Much graver are the suspicions that attach to the speeches of Elihu. Most of those who have studied the book carefully hold that this part does not belong to the original cast, but has been introduced at a considerably later time. The piece is one of the most interesting parts of the book; both the person and the thoughts of Elihu are marked by a strong individuality. This individuality has indeed been very diversely estimated. The ancients for the most part passed a very severe judgment on Elihu: he is a buffoon, a boastful youth whose shallow intermeddling is only to be explained by the fewness of his years, the incarnation of folly, or even the Satan himself gone a-mumming. Some moderns on the other hand have regarded him as the incarnation of the voice of God or even of God himself. The main objections to the connexion of the episode of Elihu with the original book are: that the prologue and epilogue know nothing of him; that on the cause of Job’s afflictions he occupies virtually the same position as the friends; that his speeches destroy the dramatic effect of the divine manifestation by introducing a lengthened break between Job’s challenge and the answer of God; that the language and style of the piece are marked by an excessive mannerism, too great to have been created by the author of the rest of the poem; that the allusions to the rest of the book are so minute as to betray a reader rather than a hearer; and that the views regarding sin, and especially the scandal given to the author by the irreverence of Job, indicate a religious advance which marks a later age. The position taken by Elihu is almost that of a critic of the book. Regarding the origin of afflictions he is at one with the friends, although he dwells more on the general sinfulness of man than on actual sins, and his reprobation of Job’s position is even greater than theirs. His anger was kindled against Job because he made himself righteous before God, and against his friends because they found no answer to Job. His whole object is to refute Job’s charge of injustice against God. What is novel in Elihu, therefore, is not his position but his arguments. These do not lack cogency, but betray a kind of thought different from that of the friends. Injustice in God, he argues, can only arise from selfishness in Him; but the very existence of creation implies unselfish love on God’s part, for if He thought only of Himself, He would cease actively to uphold creation, and it would fall into death. Again, without justice mere earthly rule is impossible; how then is injustice conceivable in Him who rules over all? It is probable that the original author found his three interlocutors a sufficient medium for expression, and that this new speaker is the creation of another. To a devout and thoughtful reader of the original book, belonging perhaps to a more reverential age, it appeared that the language and bearing of Job had scarcely been sufficiently reprobated by the original speakers, and that the religious reason, apart from any theophany, could suggest arguments sufficient to condemn such demeanour on the part of any man. (For an able though hardly convincing argument for the originality of the discourses of Elihu see Budde’s Commentary.)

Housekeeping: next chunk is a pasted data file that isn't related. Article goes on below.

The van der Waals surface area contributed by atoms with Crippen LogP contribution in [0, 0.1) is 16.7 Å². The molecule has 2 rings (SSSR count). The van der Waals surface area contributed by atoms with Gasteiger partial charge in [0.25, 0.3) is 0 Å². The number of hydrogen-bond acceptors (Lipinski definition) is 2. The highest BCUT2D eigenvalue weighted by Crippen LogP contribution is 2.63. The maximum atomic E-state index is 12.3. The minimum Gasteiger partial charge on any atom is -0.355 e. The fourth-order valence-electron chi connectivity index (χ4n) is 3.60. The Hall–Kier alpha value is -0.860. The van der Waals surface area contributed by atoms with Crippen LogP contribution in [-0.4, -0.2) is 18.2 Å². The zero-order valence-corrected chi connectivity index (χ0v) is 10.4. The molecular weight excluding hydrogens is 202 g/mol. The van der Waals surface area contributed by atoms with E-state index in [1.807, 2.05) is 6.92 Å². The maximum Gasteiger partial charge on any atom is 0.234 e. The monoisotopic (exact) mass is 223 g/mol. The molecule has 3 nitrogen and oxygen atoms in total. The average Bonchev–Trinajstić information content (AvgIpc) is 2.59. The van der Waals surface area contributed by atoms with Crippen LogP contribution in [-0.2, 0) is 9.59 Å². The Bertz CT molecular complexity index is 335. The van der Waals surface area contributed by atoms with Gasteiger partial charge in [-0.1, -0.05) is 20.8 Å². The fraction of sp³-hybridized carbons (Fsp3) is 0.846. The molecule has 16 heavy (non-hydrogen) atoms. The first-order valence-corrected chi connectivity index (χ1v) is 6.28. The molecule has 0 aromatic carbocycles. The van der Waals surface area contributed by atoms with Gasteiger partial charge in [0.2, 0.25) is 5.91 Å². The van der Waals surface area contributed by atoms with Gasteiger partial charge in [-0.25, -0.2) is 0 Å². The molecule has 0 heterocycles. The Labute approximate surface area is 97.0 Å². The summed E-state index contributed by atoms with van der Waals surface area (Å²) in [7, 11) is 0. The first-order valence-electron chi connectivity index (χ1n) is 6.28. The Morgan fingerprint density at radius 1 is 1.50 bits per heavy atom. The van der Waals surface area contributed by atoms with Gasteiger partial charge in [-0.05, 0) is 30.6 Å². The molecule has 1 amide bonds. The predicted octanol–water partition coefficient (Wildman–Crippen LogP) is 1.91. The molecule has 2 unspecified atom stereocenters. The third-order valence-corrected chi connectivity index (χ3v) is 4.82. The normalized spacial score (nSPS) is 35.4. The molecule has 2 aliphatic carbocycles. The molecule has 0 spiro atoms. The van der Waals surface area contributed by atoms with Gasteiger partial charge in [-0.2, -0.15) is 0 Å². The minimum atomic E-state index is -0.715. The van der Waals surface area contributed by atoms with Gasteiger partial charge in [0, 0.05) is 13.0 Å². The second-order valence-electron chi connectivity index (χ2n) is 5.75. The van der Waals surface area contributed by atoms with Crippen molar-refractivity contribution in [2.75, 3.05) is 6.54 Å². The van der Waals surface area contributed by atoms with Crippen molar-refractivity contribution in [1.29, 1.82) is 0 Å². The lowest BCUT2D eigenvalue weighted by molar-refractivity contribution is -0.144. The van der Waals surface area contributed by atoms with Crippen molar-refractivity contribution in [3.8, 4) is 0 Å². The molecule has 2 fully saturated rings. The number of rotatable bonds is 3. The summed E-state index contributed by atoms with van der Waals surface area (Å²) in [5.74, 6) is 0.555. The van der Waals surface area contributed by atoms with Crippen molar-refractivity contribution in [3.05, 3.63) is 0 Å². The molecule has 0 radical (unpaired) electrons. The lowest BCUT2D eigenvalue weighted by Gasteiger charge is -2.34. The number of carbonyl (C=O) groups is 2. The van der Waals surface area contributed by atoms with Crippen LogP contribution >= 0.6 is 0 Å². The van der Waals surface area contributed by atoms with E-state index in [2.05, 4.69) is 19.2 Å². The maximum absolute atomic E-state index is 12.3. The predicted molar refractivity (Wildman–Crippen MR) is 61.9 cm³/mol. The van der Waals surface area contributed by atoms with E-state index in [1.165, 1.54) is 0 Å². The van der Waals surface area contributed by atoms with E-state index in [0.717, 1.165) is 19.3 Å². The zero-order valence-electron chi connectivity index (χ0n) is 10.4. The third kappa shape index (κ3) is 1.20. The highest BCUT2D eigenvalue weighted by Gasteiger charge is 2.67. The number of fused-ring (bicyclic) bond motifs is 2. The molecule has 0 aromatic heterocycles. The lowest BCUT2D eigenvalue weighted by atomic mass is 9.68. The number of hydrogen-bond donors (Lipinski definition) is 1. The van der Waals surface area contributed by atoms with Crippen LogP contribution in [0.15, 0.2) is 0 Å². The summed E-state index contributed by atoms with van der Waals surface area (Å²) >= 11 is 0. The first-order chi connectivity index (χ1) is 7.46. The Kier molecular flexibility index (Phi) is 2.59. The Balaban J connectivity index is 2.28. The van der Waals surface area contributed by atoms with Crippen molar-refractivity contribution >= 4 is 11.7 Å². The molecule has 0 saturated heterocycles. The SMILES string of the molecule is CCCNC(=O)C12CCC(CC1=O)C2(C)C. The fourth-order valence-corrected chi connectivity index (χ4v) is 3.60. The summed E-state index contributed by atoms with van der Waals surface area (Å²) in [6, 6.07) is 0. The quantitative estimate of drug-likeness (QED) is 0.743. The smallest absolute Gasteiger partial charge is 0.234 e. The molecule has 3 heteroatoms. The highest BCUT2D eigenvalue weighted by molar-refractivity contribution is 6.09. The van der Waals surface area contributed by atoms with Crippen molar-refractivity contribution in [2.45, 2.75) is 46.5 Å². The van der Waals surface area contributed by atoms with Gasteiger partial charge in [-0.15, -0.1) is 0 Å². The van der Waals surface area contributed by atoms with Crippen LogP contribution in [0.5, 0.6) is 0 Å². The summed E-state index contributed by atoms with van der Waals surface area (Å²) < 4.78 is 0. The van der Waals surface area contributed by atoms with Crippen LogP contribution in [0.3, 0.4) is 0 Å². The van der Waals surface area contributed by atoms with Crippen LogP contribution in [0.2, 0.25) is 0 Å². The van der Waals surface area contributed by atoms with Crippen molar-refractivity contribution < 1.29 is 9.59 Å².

It is more difficult to come to a decision in regard to some other portions of the book, particularly ch. xxvii. 7–xxviii. In the latter part of ch. xxvii. Job seems to go over to the camp of his opponents, and expresses sentiments in complete contradiction to his former views. Hence some have thought the passage to be the missing speech of Zophar. Others, as Hitzig, believe that Job is parodying the ideas of the friends; while others, like Ewald, consider that he is recanting his former excesses, and making such a modification as to express correctly his views on evil. None of these opinions is quite satisfactory, though the last probably expresses the view with which the passage was introduced, whether it be original or not. The meaning of ch. xxviii. can only be that “Wisdom,” that is, a theoretical comprehension of providence, is unattainable by man, whose only wisdom is the fear of the Lord or practical piety. But to bring Job to the feeling of this truth was just the purpose of the theophany and the divine speeches; and, if Job had reached it already through his own reflection, the theophany becomes an irrelevancy. It is difficult, therefore, to find a place for these two chapters in the original work. The hymn on Wisdom is a most exquisite poem, which probably originated separately, and was brought into our book with a purpose similar to that which suggested the speeches of Elihu. Objections have also been raised to the descriptions of leviathan and behemoth (ch. xl. 15–xli.). Regarding these it may be enough to say that in meaning these passages are in perfect harmony with other parts of the Divine words, although there is a breadth and detail in the style unlike the sharp, short, ironical touches otherwise characteristic of this part of the poem. (Other longer passages, the originality of which has been called into question, are: xvii. 8 seq.; xxi. 16–18; xxii. 17 seq.; xxiii. 8 seq.; xxiv. 9, 18–24; xxvi. 5–14. On these see the commentaries.)